Oak Ridge National Laboratory

 

News Release

Media Contact: Carolyn Krause ()
Communications and External Relations

 

Reaching new heights in global change research at ORNL

OAK RIDGE, Tenn., March 19, 1997 — Researchers at the Department of Energy's (DOE) Oak Ridge National Laboratory (ORNL) are simulating the environment of the future by releasing controlled amounts of carbon dioxide into the atmosphere over a small patch of sweetgum trees.

The simulation experiment is confined to a small area on the ORNL Reservation and is designed to answer one of the trickiest questions in our understanding of global warming: just how will forests and ecosystems react to increased carbon dioxide (CO2) in the environment? .

This small-scale experiment is not an environmental risk because CO2 is a naturally occurring gas in the atmosphere, and elevated levels are within ranges beneficial to plants.

Atmospheric concentrations of CO2 and other gases that influence the Earth's climate through the "greenhouse effect" are increasing. According to the latest report of the Intergovernmental Panel on Climate Change, the balance of evidence now suggests a discernible human influence on global climate.

Nevertheless, many uncertainties remain, particularly about the role that forests play in taking up and storing excess carbon dioxide produced by the burning of fossil fuels.

Researchers have learned that many of the important responses to increased CO2 occur below ground, but they have never before been able to test their ideas in a forest - until now.

The National Science Foundation has awarded a three-year, $1.2 million grant to a team of laboratory researchers to conduct free-air CO2 enrichment (FACE) studies of a closed-canopy deciduous forest, an extension of earlier studies that examined the responses of individual trees in growth chambers.

"Over the past 15 years we have learned a great deal about how individual small trees respond to increased CO2 concentrations," said Rich Norby, leader of the project. "It is now time to make the critical leap to measuring the response of a complete forest ecosystem."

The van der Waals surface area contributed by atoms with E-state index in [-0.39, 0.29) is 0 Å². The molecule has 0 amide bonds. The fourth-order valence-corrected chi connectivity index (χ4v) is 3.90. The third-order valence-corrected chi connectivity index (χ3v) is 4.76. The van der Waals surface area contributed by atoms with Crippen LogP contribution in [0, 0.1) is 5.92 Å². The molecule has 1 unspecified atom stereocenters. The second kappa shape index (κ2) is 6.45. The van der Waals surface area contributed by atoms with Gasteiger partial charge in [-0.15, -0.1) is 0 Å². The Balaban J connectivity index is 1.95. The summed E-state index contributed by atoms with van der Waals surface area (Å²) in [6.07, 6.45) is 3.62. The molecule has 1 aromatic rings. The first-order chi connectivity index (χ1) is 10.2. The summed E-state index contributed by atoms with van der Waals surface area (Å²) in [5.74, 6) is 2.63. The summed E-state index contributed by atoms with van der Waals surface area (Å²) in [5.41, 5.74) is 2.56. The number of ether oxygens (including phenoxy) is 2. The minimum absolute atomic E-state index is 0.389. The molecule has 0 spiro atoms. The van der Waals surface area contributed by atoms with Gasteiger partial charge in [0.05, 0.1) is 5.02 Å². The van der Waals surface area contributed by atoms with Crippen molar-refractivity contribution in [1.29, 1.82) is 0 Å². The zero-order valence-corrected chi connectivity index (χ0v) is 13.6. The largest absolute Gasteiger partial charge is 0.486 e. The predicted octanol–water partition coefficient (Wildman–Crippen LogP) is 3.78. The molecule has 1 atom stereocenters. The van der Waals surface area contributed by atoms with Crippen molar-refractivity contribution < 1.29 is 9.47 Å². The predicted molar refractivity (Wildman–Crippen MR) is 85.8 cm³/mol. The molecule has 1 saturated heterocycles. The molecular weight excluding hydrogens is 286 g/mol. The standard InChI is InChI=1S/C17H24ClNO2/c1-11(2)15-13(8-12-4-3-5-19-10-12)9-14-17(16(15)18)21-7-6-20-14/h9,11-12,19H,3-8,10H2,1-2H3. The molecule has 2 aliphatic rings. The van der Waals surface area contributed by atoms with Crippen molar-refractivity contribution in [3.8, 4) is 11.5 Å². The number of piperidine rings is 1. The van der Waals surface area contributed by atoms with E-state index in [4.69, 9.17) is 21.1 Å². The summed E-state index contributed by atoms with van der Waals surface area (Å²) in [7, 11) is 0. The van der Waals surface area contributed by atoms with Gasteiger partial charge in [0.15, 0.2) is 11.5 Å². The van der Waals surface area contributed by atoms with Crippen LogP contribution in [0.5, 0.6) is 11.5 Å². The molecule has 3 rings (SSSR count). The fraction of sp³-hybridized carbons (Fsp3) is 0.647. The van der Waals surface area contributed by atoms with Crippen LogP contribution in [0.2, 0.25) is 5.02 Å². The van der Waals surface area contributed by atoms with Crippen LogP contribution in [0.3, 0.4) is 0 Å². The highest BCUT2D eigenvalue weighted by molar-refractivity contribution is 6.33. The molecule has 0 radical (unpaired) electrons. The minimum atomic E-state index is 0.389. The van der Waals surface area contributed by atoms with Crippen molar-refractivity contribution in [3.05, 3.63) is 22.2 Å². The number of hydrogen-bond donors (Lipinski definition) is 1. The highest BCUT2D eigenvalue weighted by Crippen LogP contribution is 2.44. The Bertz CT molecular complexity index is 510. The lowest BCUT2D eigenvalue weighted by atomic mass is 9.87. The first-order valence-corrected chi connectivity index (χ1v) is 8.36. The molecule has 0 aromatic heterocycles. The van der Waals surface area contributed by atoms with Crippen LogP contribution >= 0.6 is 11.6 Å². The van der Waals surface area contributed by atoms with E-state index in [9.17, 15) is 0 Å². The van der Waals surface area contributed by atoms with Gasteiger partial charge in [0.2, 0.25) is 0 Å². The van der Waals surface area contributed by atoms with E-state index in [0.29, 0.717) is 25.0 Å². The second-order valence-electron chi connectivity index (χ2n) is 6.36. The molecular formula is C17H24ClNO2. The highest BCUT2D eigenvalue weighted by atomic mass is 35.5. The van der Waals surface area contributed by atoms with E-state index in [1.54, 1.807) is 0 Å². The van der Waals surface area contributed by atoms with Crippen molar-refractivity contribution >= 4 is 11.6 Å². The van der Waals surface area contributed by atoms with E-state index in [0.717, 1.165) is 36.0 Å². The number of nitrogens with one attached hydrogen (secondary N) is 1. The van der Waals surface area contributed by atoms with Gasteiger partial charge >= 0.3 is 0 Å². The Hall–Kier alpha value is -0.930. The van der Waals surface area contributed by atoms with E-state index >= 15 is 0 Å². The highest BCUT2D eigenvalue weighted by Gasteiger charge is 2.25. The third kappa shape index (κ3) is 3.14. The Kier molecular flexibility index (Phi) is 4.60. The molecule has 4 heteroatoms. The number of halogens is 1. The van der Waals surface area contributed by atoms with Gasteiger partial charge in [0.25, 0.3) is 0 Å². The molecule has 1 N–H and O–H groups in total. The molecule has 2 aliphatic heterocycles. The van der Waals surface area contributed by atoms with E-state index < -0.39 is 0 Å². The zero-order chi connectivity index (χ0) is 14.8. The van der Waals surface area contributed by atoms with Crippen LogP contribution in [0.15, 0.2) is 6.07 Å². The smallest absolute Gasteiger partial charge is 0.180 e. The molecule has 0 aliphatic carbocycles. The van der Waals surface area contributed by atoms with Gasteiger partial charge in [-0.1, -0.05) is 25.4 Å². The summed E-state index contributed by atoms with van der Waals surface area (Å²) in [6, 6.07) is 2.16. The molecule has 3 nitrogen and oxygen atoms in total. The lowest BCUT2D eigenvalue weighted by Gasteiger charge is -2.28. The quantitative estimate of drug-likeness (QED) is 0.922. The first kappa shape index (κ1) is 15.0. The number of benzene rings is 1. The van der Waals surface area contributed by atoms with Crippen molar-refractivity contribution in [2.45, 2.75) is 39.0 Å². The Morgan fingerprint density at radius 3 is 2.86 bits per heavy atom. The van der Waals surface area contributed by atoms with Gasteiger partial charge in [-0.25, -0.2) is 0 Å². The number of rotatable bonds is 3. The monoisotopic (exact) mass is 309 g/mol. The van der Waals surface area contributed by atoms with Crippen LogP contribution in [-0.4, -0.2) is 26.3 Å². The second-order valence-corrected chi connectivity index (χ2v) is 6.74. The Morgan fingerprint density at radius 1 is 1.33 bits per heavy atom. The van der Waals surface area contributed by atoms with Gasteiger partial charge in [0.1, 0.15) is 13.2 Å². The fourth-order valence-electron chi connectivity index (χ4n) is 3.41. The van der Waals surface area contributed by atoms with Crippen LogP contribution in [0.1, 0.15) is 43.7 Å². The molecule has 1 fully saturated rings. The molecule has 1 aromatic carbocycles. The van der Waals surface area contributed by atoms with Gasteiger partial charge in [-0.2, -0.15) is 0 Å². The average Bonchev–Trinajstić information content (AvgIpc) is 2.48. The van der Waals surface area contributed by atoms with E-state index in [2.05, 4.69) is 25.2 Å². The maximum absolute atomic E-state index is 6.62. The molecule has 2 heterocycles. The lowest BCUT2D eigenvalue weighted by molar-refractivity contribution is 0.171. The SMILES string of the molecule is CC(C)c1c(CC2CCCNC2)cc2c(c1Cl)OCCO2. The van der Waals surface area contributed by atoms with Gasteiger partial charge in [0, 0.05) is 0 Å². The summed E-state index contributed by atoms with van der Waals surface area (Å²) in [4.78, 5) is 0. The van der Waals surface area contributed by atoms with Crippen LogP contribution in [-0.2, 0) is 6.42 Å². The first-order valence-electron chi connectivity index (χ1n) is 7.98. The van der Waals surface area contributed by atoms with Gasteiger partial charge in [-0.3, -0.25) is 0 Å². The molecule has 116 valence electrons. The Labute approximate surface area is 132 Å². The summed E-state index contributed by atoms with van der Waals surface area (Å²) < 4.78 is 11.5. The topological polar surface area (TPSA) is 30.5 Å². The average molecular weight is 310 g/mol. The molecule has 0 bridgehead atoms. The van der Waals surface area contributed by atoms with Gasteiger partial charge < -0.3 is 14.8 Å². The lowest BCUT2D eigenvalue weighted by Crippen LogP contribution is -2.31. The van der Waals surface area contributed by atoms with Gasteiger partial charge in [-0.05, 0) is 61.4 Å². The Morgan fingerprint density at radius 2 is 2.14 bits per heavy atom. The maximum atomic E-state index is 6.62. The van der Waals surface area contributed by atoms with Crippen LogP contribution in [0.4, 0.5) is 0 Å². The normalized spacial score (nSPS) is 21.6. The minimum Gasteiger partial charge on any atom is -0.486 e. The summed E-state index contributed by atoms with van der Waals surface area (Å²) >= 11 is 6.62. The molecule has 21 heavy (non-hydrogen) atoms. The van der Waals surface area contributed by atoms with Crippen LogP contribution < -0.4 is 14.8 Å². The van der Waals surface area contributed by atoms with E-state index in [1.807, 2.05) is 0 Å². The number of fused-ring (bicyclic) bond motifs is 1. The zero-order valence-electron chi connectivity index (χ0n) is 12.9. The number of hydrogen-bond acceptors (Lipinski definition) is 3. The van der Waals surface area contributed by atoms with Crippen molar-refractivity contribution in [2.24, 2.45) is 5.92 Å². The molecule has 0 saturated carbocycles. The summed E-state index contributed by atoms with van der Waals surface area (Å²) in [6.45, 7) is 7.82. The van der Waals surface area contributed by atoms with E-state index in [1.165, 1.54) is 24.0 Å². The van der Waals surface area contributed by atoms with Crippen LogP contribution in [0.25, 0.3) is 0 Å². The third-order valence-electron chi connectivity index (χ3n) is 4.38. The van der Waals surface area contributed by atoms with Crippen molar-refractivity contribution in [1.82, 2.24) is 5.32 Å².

Archaeologists several hundred years from now may wonder if they have stumbled upon a 20th century Stonehenge on the Oak Ridge Reservation. In the middle of a sweetgum stand along the Clinch River, aluminum towers have been built on concrete slabs arranged in three circles of 12, with each circle measuring 25 meters in diameter.

Rising above the forest canopy, the towers are part of the facility where the researchers will study the effects of ecological and global change.

When the facility is completed, CO2 will be released from the towers to enrich the atmosphere within the circles, exposing the sweetgum trees to conditions that are expected to prevail in the next century. By noting the changes in the trees and soil, researchers from ORNL's Environmental Sciences Division will gain insight into the complex biological and physical interactions that govern how a forest ecosystem responds to changes in the atmosphere.

DOE considers these FACE facilities to be critical in addressing the challenge of global change.

The study will provide important data for testing computer models of forest response. Physiological responses of the trees, including photosynthesis, respiration, transpiration and biochemical changes, will also be assessed.

Development of the FACE facility has been supported by the ORNL Director's Research and Development Fund. Its operation will be supported by DOE's Office of Health and Environmental Research and is an important DOE contribution to the U.S. Global Change Research Program.

The ORNL researchers expect the new facility to attract many colleagues from around the world. In fact, researchers from several institutions, including the Desert Research Institute in Reno, Nev., the University of Colorado, University of South Carolina, University of Illinois, Texas Tech University, West Virginia University and Kalamazoo College, have already expressed interest in conducting research at the facility.

ORNL, one of DOE's multiprogram national research and development facilities, is managed by Lockheed Martin Energy Research Corporation.